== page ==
“Casein (the main protein found in dairy), in fact, is the most relevant chemical carcinogen ever identified.”

“Casein, which makes up 87% of cow’s milk protein, is the most significant carcinogen we consume.”

“I know of nothing else in medicine that can come close to what a plant-based diet can do. In theory, if everyone were to adopt this, I really believe we can cut health care costs by seventy to eighty percent. That’s amazing. And it all comes from understanding nutrition, applying nutrition and just watching the results.”



Brody, J. E., (1990, May 8) New York Times. Huge Study Of Diet Indicts Fat and Meat. Retrieved from http://www.nytimes.com/1990/05/08/science/huge-study-of-diet-indicts-fat-and-meat.html?scp=8&sq=%22T.%20Colin%20Campbell%22&st=cse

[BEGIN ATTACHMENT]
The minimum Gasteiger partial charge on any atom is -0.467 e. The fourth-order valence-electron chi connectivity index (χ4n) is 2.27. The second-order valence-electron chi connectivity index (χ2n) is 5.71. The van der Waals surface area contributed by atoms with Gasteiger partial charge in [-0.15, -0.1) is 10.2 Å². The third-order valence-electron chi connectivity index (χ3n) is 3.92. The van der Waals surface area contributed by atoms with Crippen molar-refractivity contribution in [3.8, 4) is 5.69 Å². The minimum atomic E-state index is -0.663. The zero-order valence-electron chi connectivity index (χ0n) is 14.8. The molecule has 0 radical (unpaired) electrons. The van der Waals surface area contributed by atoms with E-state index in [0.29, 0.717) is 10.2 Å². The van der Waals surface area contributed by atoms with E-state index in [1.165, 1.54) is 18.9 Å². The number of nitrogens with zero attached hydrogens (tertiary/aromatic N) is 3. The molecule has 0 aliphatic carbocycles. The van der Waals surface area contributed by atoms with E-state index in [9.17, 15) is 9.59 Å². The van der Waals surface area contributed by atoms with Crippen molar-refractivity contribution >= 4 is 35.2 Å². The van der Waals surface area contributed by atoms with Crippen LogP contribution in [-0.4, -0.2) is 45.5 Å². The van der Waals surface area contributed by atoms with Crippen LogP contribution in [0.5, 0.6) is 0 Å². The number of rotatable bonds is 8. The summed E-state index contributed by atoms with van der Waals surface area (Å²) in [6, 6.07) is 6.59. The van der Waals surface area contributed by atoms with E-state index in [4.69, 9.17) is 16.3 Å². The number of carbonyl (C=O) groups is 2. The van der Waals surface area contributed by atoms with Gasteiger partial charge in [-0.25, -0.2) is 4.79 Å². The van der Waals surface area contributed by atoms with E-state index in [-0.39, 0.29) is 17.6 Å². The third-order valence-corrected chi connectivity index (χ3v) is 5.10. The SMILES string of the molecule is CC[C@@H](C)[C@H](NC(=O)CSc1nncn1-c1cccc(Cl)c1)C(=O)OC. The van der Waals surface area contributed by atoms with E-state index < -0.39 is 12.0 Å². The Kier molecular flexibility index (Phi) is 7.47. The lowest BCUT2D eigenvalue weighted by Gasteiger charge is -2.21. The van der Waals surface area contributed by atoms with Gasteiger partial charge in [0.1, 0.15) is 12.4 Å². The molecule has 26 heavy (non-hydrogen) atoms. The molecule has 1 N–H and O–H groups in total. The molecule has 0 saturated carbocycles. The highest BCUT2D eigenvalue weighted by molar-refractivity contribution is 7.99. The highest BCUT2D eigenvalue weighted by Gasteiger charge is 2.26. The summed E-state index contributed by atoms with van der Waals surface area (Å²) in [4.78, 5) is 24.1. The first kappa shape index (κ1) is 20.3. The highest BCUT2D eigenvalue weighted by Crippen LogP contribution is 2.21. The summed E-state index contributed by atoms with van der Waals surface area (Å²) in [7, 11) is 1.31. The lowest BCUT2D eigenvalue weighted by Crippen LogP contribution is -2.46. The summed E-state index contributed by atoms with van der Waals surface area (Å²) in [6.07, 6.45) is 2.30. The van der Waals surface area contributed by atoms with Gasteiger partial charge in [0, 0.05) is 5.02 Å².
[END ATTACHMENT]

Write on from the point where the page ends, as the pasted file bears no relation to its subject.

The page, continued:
Campbell, T. C. (2016a). Dr. T. Colin Campbell. Retrieved from http://nutritionstudies.org/about/board/dr-t-colin-campbell/.

Campbell, T. C. (2016, August 16b). Nutrition, Politics, and the Destruction of Scientific Integrity. Retrieved from http://nutritionstudies.org/nutrition-politics-and-destruction-of-scientific-integrity/

Campbell, T. Colin, PhD, with Thomas M. Campbell II . The China Study: Startling Implications for Diet, Weight Loss, and Long-Term Health. Dallas: BenBella Books, 2004.

Dunaif, G. E., Campbell, T. C., (1987) 7 1298-1302. Dietary Protein level and Aflatoxin B1-induced preneoplastic hepatic lesions in the rat [Abstract]. The Journal of Nutrition. http://europepmc.org/abstract/med/2886567

Internet Archive WaybackMachine China-Cornell-Oxford Project on Nutrition, Environment and Health at Cornell University Overview. a. Retrieved from http://web.archive.org/web/20090307141602/http://nutrition.cornell.edu/chinaproject/index.html